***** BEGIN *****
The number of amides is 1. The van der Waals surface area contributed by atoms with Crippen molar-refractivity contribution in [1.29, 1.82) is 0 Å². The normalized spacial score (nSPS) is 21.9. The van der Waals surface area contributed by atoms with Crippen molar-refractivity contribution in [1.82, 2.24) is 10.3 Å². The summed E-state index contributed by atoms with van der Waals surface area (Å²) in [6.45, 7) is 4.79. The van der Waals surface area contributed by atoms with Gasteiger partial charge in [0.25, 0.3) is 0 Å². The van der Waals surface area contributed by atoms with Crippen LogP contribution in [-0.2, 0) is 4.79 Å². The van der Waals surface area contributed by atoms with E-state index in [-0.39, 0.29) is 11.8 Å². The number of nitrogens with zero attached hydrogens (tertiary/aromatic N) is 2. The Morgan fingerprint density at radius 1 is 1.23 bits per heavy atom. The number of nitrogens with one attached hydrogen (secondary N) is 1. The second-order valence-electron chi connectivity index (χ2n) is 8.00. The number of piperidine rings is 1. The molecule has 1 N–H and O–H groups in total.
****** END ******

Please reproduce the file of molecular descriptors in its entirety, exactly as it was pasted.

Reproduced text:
The number of amides is 1. The van der Waals surface area contributed by atoms with Crippen molar-refractivity contribution in [1.29, 1.82) is 0 Å². The normalized spacial score (nSPS) is 21.9. The van der Waals surface area contributed by atoms with Crippen molar-refractivity contribution in [1.82, 2.24) is 10.3 Å². The summed E-state index contributed by atoms with van der Waals surface area (Å²) in [6.45, 7) is 4.79. The van der Waals surface area contributed by atoms with Gasteiger partial charge in [0.25, 0.3) is 0 Å². The van der Waals surface area contributed by atoms with Crippen LogP contribution in [-0.2, 0) is 4.79 Å². The van der Waals surface area contributed by atoms with E-state index in [-0.39, 0.29) is 11.8 Å². The number of nitrogens with zero attached hydrogens (tertiary/aromatic N) is 2. The Morgan fingerprint density at radius 1 is 1.23 bits per heavy atom. The number of nitrogens with one attached hydrogen (secondary N) is 1. The second-order valence-electron chi connectivity index (χ2n) is 8.00. The number of piperidine rings is 1. The molecule has 1 N–H and O–H groups in total.